What are the virtuous capacities of mass-delivery information technologies? How do they help the world become a better place? Do they present potential threats to individuals and the societies in which they live? Through select theoretical work in sociology, we will reflect upon those questions and apply that knowledge to the world we know. To illustrate these theories, we will resort to past and current examples of the use of the media and new technologies. The course will explore how the media helps uncover injustices, such as police brutality, and generates social mobilization. It will also cover how the media produces political propaganda and provides space for virtual (online) communities. For instance, the course will explore both top-down and ground-up approaches, examples of which are how the United Nations uses new technologies to promote its political agenda or how individuals join online blogs in search of identity and community. The semester will begin with the study of older media outlets, such as newspapers, televisions, and the internet, and move onto newer social media technologies such as Facebook, Twitter, and Instagram. The class will include the topics of gender, race and ethnicity, inequality, and collective identity in the socio-political and cultural terrains. This course is apt for undergraduates interested in communication, culture, and politics.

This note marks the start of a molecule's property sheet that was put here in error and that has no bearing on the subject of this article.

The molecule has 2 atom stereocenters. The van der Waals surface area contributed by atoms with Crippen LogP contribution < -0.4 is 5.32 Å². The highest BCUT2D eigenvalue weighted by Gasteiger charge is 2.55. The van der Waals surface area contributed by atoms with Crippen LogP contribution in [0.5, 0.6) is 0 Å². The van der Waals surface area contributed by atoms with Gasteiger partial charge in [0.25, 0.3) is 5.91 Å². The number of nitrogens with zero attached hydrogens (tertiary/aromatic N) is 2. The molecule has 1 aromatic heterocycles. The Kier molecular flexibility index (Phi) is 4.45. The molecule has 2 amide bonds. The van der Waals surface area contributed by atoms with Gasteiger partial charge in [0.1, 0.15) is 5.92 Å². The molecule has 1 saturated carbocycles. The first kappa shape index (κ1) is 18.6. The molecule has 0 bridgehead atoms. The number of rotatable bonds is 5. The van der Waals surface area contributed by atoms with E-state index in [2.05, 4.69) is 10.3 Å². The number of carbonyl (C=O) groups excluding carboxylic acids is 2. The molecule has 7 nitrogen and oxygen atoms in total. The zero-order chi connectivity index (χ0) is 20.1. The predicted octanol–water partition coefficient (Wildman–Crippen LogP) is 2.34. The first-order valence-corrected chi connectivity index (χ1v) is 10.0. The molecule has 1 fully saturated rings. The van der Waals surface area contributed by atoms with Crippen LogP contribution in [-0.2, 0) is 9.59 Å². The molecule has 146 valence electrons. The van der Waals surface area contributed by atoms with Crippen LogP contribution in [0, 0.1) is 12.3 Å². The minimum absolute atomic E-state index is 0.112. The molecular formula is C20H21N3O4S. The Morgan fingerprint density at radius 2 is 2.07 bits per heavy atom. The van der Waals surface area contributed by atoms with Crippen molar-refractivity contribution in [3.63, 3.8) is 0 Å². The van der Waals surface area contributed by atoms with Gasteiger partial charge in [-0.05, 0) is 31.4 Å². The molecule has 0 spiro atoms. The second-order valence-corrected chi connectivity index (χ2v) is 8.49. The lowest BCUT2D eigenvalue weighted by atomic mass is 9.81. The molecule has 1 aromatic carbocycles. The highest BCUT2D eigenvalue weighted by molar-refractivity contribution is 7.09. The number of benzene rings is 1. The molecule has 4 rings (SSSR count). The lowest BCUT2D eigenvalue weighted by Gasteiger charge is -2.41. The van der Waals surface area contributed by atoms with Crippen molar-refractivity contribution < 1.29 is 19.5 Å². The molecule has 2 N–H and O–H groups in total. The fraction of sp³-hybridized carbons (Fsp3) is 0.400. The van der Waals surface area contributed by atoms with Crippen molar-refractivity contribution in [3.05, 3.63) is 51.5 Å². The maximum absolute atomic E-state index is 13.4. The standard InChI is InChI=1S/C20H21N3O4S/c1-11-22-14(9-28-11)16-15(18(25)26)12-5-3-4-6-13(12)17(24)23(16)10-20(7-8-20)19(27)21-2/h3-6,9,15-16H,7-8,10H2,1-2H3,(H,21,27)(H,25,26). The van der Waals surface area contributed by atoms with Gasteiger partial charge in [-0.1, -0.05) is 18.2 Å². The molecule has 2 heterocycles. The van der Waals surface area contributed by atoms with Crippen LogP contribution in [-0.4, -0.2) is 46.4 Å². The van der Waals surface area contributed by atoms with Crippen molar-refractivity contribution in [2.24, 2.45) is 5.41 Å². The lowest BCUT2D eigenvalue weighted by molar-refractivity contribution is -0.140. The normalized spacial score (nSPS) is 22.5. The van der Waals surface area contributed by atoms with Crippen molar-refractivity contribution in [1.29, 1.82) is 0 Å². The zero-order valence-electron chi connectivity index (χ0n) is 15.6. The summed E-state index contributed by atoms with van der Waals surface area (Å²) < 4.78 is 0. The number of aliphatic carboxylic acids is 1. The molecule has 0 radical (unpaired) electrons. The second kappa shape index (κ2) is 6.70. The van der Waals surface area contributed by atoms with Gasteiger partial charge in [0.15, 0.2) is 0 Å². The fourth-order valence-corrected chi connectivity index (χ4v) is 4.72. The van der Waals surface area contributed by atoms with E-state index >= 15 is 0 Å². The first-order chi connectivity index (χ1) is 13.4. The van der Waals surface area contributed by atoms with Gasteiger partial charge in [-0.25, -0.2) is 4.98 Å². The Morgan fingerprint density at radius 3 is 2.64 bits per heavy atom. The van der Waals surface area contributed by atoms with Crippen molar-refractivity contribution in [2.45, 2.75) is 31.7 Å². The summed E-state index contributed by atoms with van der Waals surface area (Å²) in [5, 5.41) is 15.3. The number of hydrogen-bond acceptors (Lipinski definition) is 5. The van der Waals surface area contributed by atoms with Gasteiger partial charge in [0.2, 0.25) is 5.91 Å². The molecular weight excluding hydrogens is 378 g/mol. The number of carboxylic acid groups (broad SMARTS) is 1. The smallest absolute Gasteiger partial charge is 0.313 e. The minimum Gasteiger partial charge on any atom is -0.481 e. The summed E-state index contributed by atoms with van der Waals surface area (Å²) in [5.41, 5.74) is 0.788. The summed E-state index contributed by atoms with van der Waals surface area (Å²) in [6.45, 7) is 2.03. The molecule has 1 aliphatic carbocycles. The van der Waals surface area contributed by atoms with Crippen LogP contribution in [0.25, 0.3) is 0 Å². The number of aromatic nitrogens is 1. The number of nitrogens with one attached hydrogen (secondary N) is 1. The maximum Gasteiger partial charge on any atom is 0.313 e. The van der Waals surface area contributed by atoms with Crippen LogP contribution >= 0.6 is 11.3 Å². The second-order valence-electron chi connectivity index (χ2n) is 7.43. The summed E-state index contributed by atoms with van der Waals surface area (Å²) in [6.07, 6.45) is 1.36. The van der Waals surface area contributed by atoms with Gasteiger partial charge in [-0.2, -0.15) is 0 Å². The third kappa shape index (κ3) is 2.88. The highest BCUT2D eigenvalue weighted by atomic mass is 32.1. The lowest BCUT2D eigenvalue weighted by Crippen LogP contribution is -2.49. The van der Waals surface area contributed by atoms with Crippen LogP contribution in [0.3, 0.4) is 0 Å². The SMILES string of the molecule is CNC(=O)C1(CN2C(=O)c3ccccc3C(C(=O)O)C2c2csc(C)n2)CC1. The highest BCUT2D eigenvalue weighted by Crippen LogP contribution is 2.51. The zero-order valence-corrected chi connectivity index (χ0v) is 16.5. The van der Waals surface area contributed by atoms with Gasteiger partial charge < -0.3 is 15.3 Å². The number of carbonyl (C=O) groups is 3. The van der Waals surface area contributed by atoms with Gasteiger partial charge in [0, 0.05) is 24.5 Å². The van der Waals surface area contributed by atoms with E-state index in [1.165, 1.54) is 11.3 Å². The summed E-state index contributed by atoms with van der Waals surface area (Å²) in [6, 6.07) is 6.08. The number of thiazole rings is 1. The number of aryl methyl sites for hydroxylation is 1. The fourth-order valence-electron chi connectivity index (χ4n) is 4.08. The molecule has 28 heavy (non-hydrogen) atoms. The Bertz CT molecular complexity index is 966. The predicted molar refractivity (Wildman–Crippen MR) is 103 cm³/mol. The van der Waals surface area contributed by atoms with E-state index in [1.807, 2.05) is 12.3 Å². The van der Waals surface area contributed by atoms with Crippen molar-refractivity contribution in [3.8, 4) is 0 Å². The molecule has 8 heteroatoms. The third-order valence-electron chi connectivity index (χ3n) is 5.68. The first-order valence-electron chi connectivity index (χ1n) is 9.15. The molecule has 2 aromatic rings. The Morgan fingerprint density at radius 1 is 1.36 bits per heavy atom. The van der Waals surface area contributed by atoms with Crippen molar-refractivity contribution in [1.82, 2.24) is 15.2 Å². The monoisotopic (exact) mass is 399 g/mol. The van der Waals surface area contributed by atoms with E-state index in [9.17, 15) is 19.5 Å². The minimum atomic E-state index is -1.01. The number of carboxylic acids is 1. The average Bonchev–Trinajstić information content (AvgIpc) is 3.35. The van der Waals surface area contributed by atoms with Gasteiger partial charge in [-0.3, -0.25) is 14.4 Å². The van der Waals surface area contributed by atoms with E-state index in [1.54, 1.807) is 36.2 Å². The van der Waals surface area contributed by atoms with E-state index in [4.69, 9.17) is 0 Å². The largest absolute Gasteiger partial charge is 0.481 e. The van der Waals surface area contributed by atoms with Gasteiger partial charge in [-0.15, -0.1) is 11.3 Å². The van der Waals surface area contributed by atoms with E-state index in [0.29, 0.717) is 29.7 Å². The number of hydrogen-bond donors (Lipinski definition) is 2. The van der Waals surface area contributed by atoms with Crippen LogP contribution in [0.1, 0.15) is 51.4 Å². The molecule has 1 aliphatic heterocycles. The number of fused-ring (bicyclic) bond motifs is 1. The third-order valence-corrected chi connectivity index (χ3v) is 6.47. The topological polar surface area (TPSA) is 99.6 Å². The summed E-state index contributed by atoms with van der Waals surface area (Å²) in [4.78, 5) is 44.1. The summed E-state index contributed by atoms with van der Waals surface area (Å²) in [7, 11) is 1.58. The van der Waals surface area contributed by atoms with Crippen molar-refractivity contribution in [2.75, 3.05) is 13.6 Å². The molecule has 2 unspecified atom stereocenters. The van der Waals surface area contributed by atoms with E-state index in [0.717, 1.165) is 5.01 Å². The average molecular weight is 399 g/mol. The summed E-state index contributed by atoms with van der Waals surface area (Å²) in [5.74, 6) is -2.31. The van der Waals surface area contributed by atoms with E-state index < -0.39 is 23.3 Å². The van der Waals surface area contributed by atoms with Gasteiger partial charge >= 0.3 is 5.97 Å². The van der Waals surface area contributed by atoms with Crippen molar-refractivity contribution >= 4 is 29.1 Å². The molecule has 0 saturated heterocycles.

Faculty: Cristina Lacomba
School: Faculty of Arts & Sciences
Semester: Full Spring Term
Time: 12:00PM - 1:15PM, Tuesday + Thursday